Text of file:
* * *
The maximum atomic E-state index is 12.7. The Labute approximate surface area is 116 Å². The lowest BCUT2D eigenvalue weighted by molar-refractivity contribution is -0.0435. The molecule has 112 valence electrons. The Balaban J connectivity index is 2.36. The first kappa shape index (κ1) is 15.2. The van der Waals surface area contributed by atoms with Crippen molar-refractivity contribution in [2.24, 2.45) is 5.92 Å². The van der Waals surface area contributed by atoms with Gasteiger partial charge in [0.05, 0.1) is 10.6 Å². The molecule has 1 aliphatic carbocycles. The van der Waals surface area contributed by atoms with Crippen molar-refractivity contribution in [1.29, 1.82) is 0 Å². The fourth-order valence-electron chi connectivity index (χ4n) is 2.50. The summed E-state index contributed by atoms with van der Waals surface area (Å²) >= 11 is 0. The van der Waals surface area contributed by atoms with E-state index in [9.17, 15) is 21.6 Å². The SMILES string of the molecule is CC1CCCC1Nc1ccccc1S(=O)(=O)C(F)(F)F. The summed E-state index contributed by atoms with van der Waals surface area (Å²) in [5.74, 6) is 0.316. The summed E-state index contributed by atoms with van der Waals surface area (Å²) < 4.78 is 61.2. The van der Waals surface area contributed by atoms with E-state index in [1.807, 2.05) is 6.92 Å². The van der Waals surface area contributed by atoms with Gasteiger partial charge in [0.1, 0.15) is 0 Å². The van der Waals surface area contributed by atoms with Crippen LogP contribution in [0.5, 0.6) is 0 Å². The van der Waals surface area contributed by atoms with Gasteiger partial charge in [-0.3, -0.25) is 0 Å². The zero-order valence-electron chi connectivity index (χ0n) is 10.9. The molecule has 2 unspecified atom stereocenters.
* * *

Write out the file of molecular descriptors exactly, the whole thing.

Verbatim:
The maximum atomic E-state index is 12.7. The Labute approximate surface area is 116 Å². The lowest BCUT2D eigenvalue weighted by molar-refractivity contribution is -0.0435. The molecule has 112 valence electrons. The Balaban J connectivity index is 2.36. The first kappa shape index (κ1) is 15.2. The van der Waals surface area contributed by atoms with Crippen molar-refractivity contribution in [2.24, 2.45) is 5.92 Å². The van der Waals surface area contributed by atoms with Gasteiger partial charge in [0.05, 0.1) is 10.6 Å². The molecule has 1 aliphatic carbocycles. The van der Waals surface area contributed by atoms with Crippen molar-refractivity contribution in [1.29, 1.82) is 0 Å². The fourth-order valence-electron chi connectivity index (χ4n) is 2.50. The summed E-state index contributed by atoms with van der Waals surface area (Å²) >= 11 is 0. The van der Waals surface area contributed by atoms with E-state index in [9.17, 15) is 21.6 Å². The SMILES string of the molecule is CC1CCCC1Nc1ccccc1S(=O)(=O)C(F)(F)F. The summed E-state index contributed by atoms with van der Waals surface area (Å²) in [5.74, 6) is 0.316. The summed E-state index contributed by atoms with van der Waals surface area (Å²) < 4.78 is 61.2. The van der Waals surface area contributed by atoms with E-state index in [1.807, 2.05) is 6.92 Å². The van der Waals surface area contributed by atoms with Gasteiger partial charge in [0.1, 0.15) is 0 Å². The van der Waals surface area contributed by atoms with Crippen LogP contribution in [0.5, 0.6) is 0 Å². The van der Waals surface area contributed by atoms with Gasteiger partial charge in [-0.3, -0.25) is 0 Å². The zero-order valence-electron chi connectivity index (χ0n) is 10.9. The molecule has 2 unspecified atom stereocenters.